Superconducting powerlines, which have often been proposed for long distance power transmission, are far from being practical at this point, and the other major industry sponsored powerline concept that could have adequate power transfer capability for a supergrid (GIL), has the fatal flaw of relying on an incredibly potent and practically immortal greenhouse gas for insulation, sulfur hexafluoride. Both superconducting powerlines and GIL powerlines suffer from poor repairability in terms of the time it would take to repair a major fault. (When something as important as a 10+ GW powerline fails, it is critical to be able to repair it in hours, not days.) Failure modes for both GIL  and superconducting lines are very difficult, potentially resulting in many days long outages.

The elpipe has been successfully patented around the world, in spite of the fact that one has never been built.   This happened because the elpipe is so firmly based on well-established physics, that the patent examiners admitted it as new invention without ever having had a working model built. This is quite an achievement in itself, and it is a testament to the simplicity of the idea. It is a shame that such an innovative technology has not been able to find funding.

The elpipe has unique features related to repairability. Such technology can be utilized to build an underground European supergrid, and a European supergrid is absolutely required in order to have a renewable energy future for Europe.

Even if there were no bottlenecks in transmission, the installed hydroelectric power capacity of Norway (~30 GW) is not large enough to truly serve as the battery of Europe. Something on the order of 100 GW of energy storage power capacity will be required to allow for 100% renewable energy generation in the mix for Europe. However, if more turbines were installed, the energy storage in existing Norwegian reservoirs (80 TWh) could make a significant contribution to solve the European challenge. A proposal from the research center CEDREN described a step towards becoming the battery of Europe in the form of 20 GW of new pumped storage turbines to be installed on existing Norwegian reservoirs, combined with several new power lines and subsea power cables to European power nodes. These new power lines would cause most of the environmental and aesthetic damage to Norway, and would represent about half of the total cost. We recognize and understand the resistance of Norwegians to these new powerlines; indeed similar resistance throughout Europe to overhead power lines makes such schemes politically impossible.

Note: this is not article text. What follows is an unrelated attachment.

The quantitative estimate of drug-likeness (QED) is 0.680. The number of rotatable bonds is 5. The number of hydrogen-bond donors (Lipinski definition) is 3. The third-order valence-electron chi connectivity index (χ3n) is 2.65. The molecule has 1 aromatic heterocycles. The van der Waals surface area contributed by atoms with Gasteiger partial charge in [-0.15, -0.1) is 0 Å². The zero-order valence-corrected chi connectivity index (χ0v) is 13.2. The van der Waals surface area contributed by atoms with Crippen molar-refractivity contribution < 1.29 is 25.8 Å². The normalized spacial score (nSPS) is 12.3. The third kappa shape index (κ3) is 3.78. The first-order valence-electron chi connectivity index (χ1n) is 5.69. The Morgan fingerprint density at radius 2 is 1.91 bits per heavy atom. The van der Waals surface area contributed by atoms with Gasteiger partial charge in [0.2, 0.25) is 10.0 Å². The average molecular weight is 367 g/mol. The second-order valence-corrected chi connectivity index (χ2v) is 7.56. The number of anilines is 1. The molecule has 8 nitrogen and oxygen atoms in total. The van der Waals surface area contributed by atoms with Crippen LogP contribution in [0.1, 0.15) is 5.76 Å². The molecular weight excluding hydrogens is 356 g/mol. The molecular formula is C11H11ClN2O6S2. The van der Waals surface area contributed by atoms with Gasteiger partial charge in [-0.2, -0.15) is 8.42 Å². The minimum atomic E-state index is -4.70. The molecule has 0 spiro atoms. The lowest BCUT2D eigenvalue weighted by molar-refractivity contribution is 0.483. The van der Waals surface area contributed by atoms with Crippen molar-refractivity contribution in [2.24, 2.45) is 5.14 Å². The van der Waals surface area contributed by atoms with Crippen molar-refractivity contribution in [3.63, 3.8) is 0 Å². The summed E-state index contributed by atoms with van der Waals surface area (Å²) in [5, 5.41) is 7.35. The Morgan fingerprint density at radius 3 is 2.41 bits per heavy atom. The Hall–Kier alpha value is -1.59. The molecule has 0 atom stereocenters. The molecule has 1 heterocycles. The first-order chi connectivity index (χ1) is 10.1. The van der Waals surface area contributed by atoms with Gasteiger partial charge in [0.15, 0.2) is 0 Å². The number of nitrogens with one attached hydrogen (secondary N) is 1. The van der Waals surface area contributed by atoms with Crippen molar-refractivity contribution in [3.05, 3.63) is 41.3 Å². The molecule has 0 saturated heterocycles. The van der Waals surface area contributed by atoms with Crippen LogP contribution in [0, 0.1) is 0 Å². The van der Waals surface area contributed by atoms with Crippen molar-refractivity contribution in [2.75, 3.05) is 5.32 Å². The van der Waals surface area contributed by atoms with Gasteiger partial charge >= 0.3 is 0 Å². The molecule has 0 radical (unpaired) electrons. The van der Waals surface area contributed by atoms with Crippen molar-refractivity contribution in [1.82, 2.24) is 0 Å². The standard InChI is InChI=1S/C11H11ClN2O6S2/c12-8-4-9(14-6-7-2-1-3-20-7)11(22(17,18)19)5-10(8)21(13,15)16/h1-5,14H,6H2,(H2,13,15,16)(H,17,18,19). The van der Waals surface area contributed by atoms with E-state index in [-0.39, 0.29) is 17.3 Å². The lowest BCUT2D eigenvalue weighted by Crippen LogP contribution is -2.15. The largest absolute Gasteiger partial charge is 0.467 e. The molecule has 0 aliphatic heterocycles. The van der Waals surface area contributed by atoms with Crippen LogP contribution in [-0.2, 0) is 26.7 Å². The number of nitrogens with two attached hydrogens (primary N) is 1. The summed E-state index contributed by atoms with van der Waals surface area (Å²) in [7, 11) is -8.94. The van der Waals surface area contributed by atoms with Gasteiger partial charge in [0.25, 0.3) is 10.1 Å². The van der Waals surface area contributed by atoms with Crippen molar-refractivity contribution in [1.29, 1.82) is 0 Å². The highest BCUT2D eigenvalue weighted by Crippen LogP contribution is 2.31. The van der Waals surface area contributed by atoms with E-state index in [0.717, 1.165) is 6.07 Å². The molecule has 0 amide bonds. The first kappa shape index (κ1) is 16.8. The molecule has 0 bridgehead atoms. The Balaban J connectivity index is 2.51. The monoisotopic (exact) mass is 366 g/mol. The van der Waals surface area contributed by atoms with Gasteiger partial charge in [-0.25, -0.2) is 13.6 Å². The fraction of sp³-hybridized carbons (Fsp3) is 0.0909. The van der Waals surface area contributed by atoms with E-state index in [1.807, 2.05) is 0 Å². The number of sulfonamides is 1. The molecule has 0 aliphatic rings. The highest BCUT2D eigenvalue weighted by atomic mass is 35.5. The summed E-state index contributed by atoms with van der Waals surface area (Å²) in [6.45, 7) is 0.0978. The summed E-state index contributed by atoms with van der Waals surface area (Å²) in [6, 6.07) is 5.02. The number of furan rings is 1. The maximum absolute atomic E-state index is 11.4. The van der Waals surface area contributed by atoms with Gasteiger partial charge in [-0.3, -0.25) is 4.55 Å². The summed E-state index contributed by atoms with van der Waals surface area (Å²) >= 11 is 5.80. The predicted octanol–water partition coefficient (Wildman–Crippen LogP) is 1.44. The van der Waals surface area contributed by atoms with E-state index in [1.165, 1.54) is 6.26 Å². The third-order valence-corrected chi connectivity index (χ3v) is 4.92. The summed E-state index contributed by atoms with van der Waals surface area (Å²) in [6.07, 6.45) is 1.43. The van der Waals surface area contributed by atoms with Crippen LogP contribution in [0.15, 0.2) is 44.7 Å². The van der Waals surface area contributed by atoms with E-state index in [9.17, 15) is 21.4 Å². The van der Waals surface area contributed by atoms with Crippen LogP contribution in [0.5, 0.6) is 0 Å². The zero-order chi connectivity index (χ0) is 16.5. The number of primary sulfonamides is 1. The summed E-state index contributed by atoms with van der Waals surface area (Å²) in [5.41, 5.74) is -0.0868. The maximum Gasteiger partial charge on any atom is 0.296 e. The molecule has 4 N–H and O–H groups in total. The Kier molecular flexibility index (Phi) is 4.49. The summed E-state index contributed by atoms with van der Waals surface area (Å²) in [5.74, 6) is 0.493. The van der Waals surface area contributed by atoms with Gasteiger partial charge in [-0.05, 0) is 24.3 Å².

We propose a much larger concept for Norway becoming the battery of Europe than any prior proposal, based on HVDC loops, enabled by elpipes, and capable of exchanging much more stored energy with Europe than has previously been contemplated. This scheme however will produce far less environmental and aesthetic harm because it uses underground electric connections (elpipes and cables). We must get beyond the paradigm that power moves through power lines from node to node; continuing in that paradigm would mean that for Norway to become the battery of Europe, we would need at least 20 new power lines connecting us to our neighbors. Most such interconnecting power lines will become outmoded (stranded assets) in the future scenario of having a European supergrid.

If one compares the environmental impact and cost of installing more turbines on existing reservoirs to the environmental impact and cost of building new energy storage facilities, it is clear it would be far more desirable environmentally to use the existing reservoirs rather than flooding new valleys (in the case of hydroelectric energy storage), or mining the resources required for manufacturing and installation of batteries (for electrochemical energy storage).

Building new hydroelectric power capacity based on installing new reversible turbines on existing Norwegian reservoirs would create additional storage capacity without having to build any new reservoirs. The main unavoidable environmental impact for this scheme would be that the levels of the reservoirs would be changing more quickly than they are today. The tunnels, turbines and generators that would be required could all be installed underground. 


In order for Norwegian power to truly work as the battery of Europe, the power must be deliverable, and power flow must be controllable at many different connected power nodes inside Europe, with millisecond level control of power flow into or out of each node. None of the currently proposed schemes, such as Figure 1, taken from the Nordic grid development plan 2014 which all involve point-to-point powerlines, would accomplish this.